IRVING, Texas — Hostess Brands Inc. says it's going out of business after striking workers across the country crippled its ability to make its Twinkies, Ding Dongs, Wonder Bread and other snacks.
The company had warned employees that it would file a motion with U.S. Bankruptcy Court Friday seeking permission to shutter its operations and sell assets if plants didn't resume normal operations by a Thursday evening deadline.
The closing would mean the loss of about 18,500 jobs.
The company's Northwood plant employed 184 people in August, according to city tax records. Hostess also has a bakery in Defiance, and outlet stores in Toledo and Northwood.
The Bakery, Confectionery, Tobacco Workers, and Grain Millers International Union Local 19 represented about 110 of those employees, union officials said.
Today, a half dozen Local 19 members stood outside the plant, continuing their strike and waiting for official word on the plant's status.
One member said an executive secretary at the plant had come to the picket line and told them the company was liquidating, but they said they had not heard from the plant manager or any other Hostess officials.
Still, the tone was not optimistic.
"We've all been here 13, 11, 14 years," said Jeff Hall, an 11-year employee. "We've been here a heck of a long time and they're doing this to us."
The parking lot near the plant's main entrance was full of cars, but it wasn't clear what, if any, production was being done Friday.
The person working at the front desk inside the facility said the plant manager was not available to comment and referred questions to the company's communication department in Texas.
She did not know if the plant was baking bread Friday and said she hadn't been told anything about the future of the company or her job.
“Many people have worked incredibly long and hard to keep this from happening, but now Hostess Brands has no other alternative than to begin the process of winding down and preparing for the sale of our iconic brands,” CEO Gregory Rayburn said in a letter to employees posted on the company website.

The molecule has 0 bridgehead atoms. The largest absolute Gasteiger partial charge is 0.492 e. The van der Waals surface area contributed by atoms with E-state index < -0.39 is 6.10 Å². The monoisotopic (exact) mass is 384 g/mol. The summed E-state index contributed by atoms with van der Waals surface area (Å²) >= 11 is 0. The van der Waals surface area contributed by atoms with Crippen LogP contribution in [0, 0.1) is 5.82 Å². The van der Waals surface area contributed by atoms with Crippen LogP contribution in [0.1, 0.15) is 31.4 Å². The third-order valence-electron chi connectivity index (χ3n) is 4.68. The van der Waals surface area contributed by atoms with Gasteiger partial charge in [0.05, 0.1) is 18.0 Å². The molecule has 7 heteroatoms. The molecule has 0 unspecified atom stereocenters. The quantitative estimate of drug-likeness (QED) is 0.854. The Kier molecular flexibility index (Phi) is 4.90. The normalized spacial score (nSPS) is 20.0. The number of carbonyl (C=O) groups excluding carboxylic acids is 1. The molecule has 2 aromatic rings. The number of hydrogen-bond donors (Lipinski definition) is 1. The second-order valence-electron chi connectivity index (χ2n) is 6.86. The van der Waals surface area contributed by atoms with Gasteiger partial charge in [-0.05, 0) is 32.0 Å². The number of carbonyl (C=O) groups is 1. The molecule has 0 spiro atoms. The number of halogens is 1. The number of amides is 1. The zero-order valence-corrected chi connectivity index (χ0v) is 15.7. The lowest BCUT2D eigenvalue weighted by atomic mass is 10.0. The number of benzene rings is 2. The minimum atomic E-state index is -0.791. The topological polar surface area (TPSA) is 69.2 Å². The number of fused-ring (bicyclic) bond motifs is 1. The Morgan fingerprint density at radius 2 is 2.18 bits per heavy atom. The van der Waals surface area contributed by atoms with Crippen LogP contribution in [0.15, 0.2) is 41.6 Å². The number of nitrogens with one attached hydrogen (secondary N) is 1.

He added that all employees will eventually lose their jobs, “some sooner than others.”
“Unfortunately, because we are in bankruptcy, there are severe limits on the assistance the (company) can offer you at this time,” Rayburn wrote.
Hostess, based in Irving, Texas, suspended bakery operations at its 33 factories and said its stores will remain open for several days to sell already packaged products. The privately held company filed for Chapter 11 protection in January, its second trip through bankruptcy court in less than a decade.
Thousands of members of the Bakery, Confectionery, Tobacco Workers and Grain Millers International Union went on strike last week after rejecting in September a contract offer that slashed wages and benefits. Hostess said Friday the company is unprofitable “under its current cost structure, much of which is determined by union wages and pension costs.”
A union representative did not immediately return a call from The Associated Press seeking comment on the company's announcement.
Hostess had said that production at about a dozen of its plants were seriously affected by the strike. Three plants were closed earlier this week.
The company had already reached a contract agreement with its largest union, the International Brotherhood of Teamsters. The Teamsters had urged the bakery union this week to hold a secret ballot on whether to continue striking.
Hostess, founded in 1930, was fighting battles beyond labor costs. Competition is increasing in the snack space and Americans are increasingly conscious about healthy eating. Hostess also makes Dolly Madison, Drake's and Nature's Pride snacks.